Creative Financing

There are actually more ways to finance a real estate investment creatively, but you need to acquaint yourself with some of the most popular. The bottom line is: If you’re determined to buy a property, we will find a way. VA, FHA, CONVENTIONAL, IRA, ROTH IRA, FHA 203K, SELF DIRECTED IRA, SELLER HELD SECONDS, OWNER FINANCING, just to name a few.

Traditional:

VA, FHA, Conventional, FHA 203(k), USDA.

The traditional route taken through banks, credit unions and other home mortgage companies is a great way right now to finance a real estate investment. Rates are currently at 3.75% for a 30-year fixed or 3.175% for a 15-year fixed rate. However, because of the sub-prime housing dilemma, traditional lenders have tightened their lending criteria. Most require a 680 credit score or better for approval. Also, expect to be asked for full documentation of income and debts to be qualified. For those that qualify, most lending scenarios require at least a 10% down payment, but there are still some programs that will approve you for less. If you are able to get approval, now is the time to lock in a great rate.

This way to finance a real estate investment really is the most traditional, safe and well-known method. So, we’re going to take you through a number of ways to finance a real estate investment you may not have heard of before.

NON TRADITIONAL:

Seller carry back:  (Seller Financing / Owner Financing)

Whenever you hear someone talking about buying “on terms,” they are speaking of creative financing. Creative financing refers to any method of financing besides the traditional method. Knowing these methods is essential to savvy investing because they allow you to buy properties using the much-talked-about OPM (Other People’s Money). Investors often try to use as little of their own money as possible, so it will stretch further. The first creative-financing method you’ll need to be aware of is a “seller carry back.” This method is a form of owner financing in which the seller agrees to carry the note for your purchase. This will happen when you find a seller that owns his/her property free and clear. They don’t want the property anymore, but they don’t mind receiving a monthly payment on it. Most of the time, however, the seller will place a time limit for when the note must be paid in full — typically, between one and five years. This is a great way to finance a real estate investment as long as you realize you’ll need to refinance later. Remember: It’s easier to qualify for a refinance loan than a purchase loan.

Subject-to:

This subject-to method is a great way to finance a real estate investment quickly, though it will be a short-term solution. The name “subject-to” comes from the phrase “subject to existing financing.” This means that you buy the property on the condition that the existing financing stay in place. The title is transferred, but the loan will stay in the seller’s name, and the buyer will make the payments. The reason why this is a short-term fix is because seller’s aren’t going to be very comfortable leaving the loan in their name for an extended period of time. Savvy buyers will use this method when they don’t want to come up with a down payment, knowing they can refinance in six months and get the loan put in their name. This method is commonly used when buying pre-foreclosure properties. The buyer gets into the property with zero down, and the seller is willing because they have to get rid of the property immediately. If you use this method to finance a real estate investment, just make sure you uphold your end and make the payments on time.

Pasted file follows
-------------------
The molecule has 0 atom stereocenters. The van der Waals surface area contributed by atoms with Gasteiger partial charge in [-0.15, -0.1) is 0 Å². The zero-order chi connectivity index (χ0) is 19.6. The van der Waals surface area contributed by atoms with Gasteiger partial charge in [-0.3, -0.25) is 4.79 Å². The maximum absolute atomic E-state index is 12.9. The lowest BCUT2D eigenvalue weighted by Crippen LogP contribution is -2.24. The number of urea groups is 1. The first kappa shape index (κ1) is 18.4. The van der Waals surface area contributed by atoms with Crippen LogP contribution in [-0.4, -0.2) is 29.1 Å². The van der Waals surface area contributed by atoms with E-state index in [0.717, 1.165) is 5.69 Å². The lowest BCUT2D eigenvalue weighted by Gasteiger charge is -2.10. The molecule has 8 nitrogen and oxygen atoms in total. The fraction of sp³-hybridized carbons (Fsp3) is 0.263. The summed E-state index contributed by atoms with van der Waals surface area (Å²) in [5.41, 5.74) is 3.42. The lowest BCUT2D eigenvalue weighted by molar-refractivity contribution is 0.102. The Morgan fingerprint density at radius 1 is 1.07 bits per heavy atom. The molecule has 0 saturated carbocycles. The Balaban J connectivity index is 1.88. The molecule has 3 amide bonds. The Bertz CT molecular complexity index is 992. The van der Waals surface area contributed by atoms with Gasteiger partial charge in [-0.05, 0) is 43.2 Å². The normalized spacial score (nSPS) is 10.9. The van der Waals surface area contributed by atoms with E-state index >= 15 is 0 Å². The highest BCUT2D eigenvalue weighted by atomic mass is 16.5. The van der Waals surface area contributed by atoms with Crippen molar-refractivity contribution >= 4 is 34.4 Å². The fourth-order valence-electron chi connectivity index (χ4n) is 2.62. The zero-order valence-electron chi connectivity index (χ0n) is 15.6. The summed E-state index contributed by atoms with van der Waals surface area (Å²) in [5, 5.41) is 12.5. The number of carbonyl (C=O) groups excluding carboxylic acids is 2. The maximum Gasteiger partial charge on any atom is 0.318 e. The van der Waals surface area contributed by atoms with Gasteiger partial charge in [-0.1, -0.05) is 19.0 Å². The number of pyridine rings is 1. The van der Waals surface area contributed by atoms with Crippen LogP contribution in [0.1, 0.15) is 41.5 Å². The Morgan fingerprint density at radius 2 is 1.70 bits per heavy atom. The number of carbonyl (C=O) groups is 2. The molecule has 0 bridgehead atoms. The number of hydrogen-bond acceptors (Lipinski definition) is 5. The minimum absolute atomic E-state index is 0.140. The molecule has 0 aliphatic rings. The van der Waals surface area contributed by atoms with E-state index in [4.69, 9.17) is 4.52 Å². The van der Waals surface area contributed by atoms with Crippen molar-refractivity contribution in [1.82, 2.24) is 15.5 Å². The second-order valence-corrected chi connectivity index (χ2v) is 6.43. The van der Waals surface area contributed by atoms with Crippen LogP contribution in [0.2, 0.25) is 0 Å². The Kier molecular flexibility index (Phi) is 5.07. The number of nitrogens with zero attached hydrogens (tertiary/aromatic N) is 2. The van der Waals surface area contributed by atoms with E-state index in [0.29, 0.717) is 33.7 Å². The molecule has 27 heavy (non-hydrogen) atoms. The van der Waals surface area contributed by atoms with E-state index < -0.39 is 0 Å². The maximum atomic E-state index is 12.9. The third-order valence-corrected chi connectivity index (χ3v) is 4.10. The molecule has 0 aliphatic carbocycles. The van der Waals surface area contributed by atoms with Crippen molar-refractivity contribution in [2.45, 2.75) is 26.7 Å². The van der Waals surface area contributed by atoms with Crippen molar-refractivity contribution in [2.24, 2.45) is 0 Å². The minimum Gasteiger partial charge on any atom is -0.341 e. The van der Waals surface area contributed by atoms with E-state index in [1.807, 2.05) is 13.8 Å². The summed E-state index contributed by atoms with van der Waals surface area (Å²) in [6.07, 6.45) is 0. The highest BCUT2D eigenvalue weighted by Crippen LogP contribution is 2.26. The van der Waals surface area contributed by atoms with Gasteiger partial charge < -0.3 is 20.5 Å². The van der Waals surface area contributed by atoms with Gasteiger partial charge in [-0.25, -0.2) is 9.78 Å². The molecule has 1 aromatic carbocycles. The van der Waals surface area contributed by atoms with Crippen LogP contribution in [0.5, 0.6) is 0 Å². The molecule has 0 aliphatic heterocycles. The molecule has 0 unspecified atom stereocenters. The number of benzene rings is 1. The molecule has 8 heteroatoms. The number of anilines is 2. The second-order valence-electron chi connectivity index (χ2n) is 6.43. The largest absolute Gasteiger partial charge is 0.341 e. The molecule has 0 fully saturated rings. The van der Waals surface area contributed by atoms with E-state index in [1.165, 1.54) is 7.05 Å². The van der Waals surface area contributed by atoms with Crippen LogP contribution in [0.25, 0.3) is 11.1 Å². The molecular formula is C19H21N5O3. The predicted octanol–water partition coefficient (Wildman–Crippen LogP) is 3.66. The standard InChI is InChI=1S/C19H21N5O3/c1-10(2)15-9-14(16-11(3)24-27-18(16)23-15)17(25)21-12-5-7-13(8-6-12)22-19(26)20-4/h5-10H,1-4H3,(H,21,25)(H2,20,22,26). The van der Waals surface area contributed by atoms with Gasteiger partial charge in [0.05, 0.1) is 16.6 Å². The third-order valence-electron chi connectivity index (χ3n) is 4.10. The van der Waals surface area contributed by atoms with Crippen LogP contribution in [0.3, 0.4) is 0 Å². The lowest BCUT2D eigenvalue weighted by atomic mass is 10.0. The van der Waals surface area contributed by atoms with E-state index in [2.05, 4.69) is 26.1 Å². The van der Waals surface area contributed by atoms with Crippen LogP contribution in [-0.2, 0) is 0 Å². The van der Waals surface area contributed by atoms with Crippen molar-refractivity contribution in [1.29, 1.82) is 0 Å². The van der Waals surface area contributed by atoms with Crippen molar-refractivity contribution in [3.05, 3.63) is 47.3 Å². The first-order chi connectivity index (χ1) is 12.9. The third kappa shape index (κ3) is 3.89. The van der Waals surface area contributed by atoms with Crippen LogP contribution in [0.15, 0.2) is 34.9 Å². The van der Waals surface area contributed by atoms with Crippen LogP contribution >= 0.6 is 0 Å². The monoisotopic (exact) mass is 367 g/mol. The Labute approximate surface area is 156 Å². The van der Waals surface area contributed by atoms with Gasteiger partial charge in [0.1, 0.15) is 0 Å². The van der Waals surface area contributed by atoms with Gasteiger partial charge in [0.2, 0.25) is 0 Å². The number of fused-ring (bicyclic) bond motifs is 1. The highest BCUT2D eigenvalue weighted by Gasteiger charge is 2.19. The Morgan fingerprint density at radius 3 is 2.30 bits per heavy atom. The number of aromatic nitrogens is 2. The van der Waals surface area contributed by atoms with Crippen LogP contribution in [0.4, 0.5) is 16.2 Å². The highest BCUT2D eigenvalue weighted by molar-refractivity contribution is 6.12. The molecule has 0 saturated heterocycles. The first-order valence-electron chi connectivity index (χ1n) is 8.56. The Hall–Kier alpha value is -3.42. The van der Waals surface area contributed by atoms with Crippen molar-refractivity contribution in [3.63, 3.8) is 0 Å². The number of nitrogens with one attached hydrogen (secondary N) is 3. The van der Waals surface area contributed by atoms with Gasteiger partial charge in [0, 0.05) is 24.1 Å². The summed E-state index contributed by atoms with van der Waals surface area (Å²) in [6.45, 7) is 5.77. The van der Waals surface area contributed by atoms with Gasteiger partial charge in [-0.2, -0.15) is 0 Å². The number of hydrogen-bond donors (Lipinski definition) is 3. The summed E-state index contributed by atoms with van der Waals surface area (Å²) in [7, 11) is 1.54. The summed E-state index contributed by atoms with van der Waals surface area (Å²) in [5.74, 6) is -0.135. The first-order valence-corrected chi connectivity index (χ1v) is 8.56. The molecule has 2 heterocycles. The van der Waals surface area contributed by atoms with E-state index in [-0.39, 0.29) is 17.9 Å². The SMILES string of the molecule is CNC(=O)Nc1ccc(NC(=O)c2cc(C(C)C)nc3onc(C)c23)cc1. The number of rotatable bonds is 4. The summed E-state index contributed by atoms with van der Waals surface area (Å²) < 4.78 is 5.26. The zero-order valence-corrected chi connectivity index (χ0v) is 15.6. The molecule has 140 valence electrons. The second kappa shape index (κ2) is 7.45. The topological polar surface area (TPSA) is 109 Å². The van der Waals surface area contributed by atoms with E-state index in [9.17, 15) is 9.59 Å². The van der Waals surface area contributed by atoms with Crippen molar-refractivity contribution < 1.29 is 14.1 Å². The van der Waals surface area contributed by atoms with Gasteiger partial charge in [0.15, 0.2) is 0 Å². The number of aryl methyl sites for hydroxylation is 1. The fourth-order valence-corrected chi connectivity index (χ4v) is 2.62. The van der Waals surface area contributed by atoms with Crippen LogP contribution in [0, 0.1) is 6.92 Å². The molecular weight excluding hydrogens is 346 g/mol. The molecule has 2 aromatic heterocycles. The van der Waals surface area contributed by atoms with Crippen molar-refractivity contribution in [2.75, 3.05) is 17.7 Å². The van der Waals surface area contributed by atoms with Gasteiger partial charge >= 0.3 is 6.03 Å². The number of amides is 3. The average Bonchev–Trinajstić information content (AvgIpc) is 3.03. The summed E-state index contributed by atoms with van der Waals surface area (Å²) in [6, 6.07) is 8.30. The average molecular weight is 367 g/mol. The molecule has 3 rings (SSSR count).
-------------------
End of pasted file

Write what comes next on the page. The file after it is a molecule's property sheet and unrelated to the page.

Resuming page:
Seller second:

This way to finance a real estate investment is extremely useful and used often. The “seller second” means that the seller provides a second mortgage. Typically, the second will be just large enough to cover most, or all, of a required down payment. For instance, if you know you’re pre-qualified for a loan that will require a 20% down payment, you should make an offer contingent on the seller carrying a note for 20%. This way, you will get into the property without using any of your money and the seller gets the bulk of his equity and makes the deal. One caveat: Make sure the loan you are qualified for will allow a second mortgage to be attached to it. While most will allow this, some won’t.

Lease option:

Finally, if you can’t find a way to finance a real estate investment, you can do a lease option. The lease option allows you to get into the house for little to no money down, and it gives you the right to buy the property down the road — typically, in two or three years. This time period will give you ample opportunity to procure financing. Also, often you can arrange it so a portion of the monthly lease payment will go toward the balance of the home.

Your Whole Life Policy:

A whole life insurance policy is one that accumulates cash value over time as you make your regular premium payments and earn dividends and interest. It’s possible to borrow against this cash value, and when you borrow from your own whole life insurance policy, there is no loan qualification process. While such a strategy increases your borrowing potential, it reduces the face value of the policy if not paid back.

Bridge Loans:

A bridge loan is a type of short-term loan, typically taken out for a period of 2 weeks to 3 years pending the arrangement of larger or longer-term financing.

Hard money loans:

is a specific type of asset-based loan financing through which a borrower receives funds secured by real property. Hard money loans are typically issued by private investors or companies.

Private money lenders:

is a non-institutional (non-bank) individual or company that loans money, generally secured by a note and deed of trust, for the purpose of funding a real estate transaction. Private money lenders are generally considered more relationship-based than hard money lenders.